War now percolates across a number of dimensions, realms, and at least two universes. Who will be fighting whom, and why, is not quite determined in this volume. Things do look dire for Lucifer's home universe, where the prolonged absence of Yahweh has started to cause the universe to fall apart.
In the universe Lucifer created earlier in the series, various natural and supernatural beings have begun to choose sides. In Hell, decisions must be made about who rules Hell, and how Hell should be ruled. Heaven is falling apart. Earth isn't in much better shape. And Lucifer's endgame remains unclear, though the events of the previous eight volumes seem to have given the Lightbringer a slightly less caustic sense of humour.
It's all surprisingly and fantastically written by Carey, with Peter Gross and Marc Hempel making the most fantastic things seem plausible and, at appropriate moments, surrealistically sinister. Highly recommended.
Lucifer Volume 10: Morningstar: written by Mike Carey; illustrated by Peter Gross, Michael Kaluta, Colleen Doran, Ryan Kelly, and others (2005-2006/ Collected 2007): War erupts. Creation continues to dissolve in the continued absence of Yahweh. The plan of the malevolent Deck of Cards, the Basanos (yeah, you read that right), comes to fruition. Hell gets re-organized on a non-judgmental model. All of Lucifer's plans come to a head. Fenris, the Big Bad Wolf of all creation, looks to destroy everything. And the role of half-angel Elaine Belloc, the daughter of the Archangel Michael, will finally be fully revealed. Lucifer, first known as Samael Lightbringer, isn't a good guy, but he's pretty much the universe's last line of defense against ultimate destruction. Go Team Lucifer! Highly recommended.
Lucifer Volume 11: Evensong: : written by Mike Carey; illustrated by Peter Gross, Michael Kaluta, Dean Ormiston, Jon J. Muth, Ryan Kelly, and others (2005-2006/ Collected 2007): War is over. Loose ends must be tied up. There's a new God on the Throne of Heaven, re-establishing Creation and preventing the dissolution of everything into primordial nothingness. And that God isn't Lucifer. He will tie up the loose ends he feels responsible for, before flying off into the Vasty Deep that is the Ancient Chaos that lies outside his particular universe.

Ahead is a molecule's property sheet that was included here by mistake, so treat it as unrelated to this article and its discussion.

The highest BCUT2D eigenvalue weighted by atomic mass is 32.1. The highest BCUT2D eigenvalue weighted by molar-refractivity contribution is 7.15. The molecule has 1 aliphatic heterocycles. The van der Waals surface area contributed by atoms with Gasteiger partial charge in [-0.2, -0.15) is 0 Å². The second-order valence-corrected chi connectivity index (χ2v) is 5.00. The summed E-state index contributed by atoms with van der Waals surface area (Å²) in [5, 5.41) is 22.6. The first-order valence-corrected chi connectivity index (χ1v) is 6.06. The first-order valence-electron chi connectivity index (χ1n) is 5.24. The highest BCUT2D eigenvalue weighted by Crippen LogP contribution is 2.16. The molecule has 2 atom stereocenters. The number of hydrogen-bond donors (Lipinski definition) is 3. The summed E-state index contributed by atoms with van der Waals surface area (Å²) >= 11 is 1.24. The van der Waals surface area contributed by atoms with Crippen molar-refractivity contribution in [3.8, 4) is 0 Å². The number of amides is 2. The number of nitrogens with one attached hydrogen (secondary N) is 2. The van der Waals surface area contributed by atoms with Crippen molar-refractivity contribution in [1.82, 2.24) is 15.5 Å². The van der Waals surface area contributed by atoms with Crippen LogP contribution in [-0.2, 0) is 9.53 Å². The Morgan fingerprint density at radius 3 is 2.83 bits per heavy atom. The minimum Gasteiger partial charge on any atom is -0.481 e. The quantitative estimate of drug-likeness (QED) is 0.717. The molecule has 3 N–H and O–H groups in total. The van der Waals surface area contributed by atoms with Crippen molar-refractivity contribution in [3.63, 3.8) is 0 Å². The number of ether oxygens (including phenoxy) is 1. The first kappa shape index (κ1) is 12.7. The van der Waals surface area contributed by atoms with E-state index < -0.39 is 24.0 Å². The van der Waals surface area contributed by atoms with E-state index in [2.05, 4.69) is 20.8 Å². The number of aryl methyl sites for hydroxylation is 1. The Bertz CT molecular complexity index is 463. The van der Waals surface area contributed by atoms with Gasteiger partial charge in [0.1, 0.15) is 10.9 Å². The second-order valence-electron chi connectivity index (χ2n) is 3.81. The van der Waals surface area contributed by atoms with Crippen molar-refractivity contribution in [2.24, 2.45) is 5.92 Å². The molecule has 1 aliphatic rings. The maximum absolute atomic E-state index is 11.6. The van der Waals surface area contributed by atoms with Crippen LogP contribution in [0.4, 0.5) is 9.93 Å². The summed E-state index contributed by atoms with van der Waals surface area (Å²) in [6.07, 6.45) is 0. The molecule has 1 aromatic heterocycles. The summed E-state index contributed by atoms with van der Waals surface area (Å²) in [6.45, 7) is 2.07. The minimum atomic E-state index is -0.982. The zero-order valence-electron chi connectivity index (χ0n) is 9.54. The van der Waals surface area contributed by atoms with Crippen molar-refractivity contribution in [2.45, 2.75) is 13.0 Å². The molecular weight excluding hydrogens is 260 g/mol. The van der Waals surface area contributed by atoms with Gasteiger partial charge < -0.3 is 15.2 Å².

As a somewhat confusing bonus, this last volume include the standalone graphic novel Lucifer: Nirvana, which is not the grunge crossover you may be expecting. It came out in 2002, four years before the rest of the volume, but is somewhat confusingly placed last in the volume. It features some nice painted artwork from Jon J. Muth (Moonshadow), though I prefer the more traditional cartooning of regular Lucifer artist Peter Gross when it comes down to it.
In all, a wonderful series from writer Mike Carey, Gross, and all the others who worked on it. We come full circle towards the end, with Lucifer's conversation with Dream from Neil Gaiman's Sandman retold from a slightly different POV, and with the knowledge of everything that happened after Lucifer emptied Hell and gave the keys to Dream. Also, the always entertaining Gaudium does some cleaning up in what amounts to the sub-basement of all religions. Highly recommended, though you'll now be fortunate enough to buy it new in five volumes, not 11.